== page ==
When I reboarded in Perm, the mood was gloomy. My immediate neighbors scowled, apparently consumed by an existential funk worthy of exiled novelist Fyodor Dostoevsky.
A pair of hipsters ("heepstery") sauntered in wearing expensive headphones and eating McDonald's French fries. They paid for their tickets with small coins.
The next morning, my neighbors lay sprawled across the lower bunks, leaving me nowhere to sit (upper bunks are less desirable). I joined Natalya, a retired railway engineer, in the compartment next door for tea and biscuits.
She said, "Siberian cities resemble each other: There's a train station, a circus, a theater, a monument to [Soviet Union founder] Vladimir Lenin. But the natural setting differs." There was also an endless parade of beautiful young women clattering along in high heels, she added.
Natalya said that pensions had shrunk and that times were tough. "At least under the Soviets, people were more equal," she said. I heard this frequently among older Russians.
Millennials sympathized but told me they didn't wish to return to a system they knew only through history books or older relatives.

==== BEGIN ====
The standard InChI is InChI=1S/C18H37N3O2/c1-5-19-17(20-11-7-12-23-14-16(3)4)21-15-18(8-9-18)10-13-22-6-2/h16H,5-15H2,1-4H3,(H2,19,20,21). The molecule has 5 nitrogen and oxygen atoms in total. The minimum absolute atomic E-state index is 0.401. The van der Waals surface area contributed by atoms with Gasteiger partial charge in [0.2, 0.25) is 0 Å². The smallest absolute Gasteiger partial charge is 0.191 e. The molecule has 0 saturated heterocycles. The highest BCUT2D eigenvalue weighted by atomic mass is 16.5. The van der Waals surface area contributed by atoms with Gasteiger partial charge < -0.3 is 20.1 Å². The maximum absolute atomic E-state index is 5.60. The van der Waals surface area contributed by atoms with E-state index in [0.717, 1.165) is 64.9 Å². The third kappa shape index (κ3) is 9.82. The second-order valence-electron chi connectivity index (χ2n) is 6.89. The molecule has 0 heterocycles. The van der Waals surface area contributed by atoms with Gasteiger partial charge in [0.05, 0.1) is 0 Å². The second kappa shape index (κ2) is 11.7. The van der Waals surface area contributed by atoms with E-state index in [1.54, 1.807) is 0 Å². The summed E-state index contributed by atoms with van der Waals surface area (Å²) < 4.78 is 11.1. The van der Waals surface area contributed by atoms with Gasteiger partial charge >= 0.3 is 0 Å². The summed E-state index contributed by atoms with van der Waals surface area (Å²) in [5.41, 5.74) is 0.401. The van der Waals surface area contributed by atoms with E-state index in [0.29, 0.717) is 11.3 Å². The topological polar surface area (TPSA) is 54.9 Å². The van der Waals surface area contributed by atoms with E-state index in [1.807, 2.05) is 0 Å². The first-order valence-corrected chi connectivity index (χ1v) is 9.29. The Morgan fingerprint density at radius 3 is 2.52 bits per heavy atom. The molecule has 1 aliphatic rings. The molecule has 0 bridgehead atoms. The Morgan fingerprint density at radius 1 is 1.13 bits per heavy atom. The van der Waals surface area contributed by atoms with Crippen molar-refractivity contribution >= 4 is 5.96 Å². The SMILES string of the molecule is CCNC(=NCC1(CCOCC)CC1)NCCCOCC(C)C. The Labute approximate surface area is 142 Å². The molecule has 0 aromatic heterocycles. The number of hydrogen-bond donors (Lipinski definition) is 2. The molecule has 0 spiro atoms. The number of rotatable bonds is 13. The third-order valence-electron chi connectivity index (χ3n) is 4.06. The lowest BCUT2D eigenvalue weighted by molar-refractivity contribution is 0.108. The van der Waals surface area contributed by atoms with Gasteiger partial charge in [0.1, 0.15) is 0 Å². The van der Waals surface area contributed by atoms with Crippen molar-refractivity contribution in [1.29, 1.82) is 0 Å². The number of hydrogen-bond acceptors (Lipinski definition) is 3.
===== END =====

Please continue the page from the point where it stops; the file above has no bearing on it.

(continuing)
"Maybe they're nostalgic because they were young then," one said. Although everyone hoped life would improve, growing inequality and a turbulent history had taught them to expect the worst.
"We're off!" chirped a small boy delighted by everything, including a bedraggled village apparently unchanged since writer Anton Chekhov crossed Siberia more than a century ago.
Some wooden homes were fancifully trimmed in blue, yellow, white or green. Others leaned and sank into the permafrost. Signs of wealth from Russia's oil boom were
Today's Siberians descend from fur trappers, freed peasants and nomadic native tribes. Beginning in the 19th century, criminals and political foes were banished here, including the Decembrists — idealistic young officers whose 1825 coup against the czar failed miserably. By the 1930s, millions of such prisoners were building Siberian factories and roads.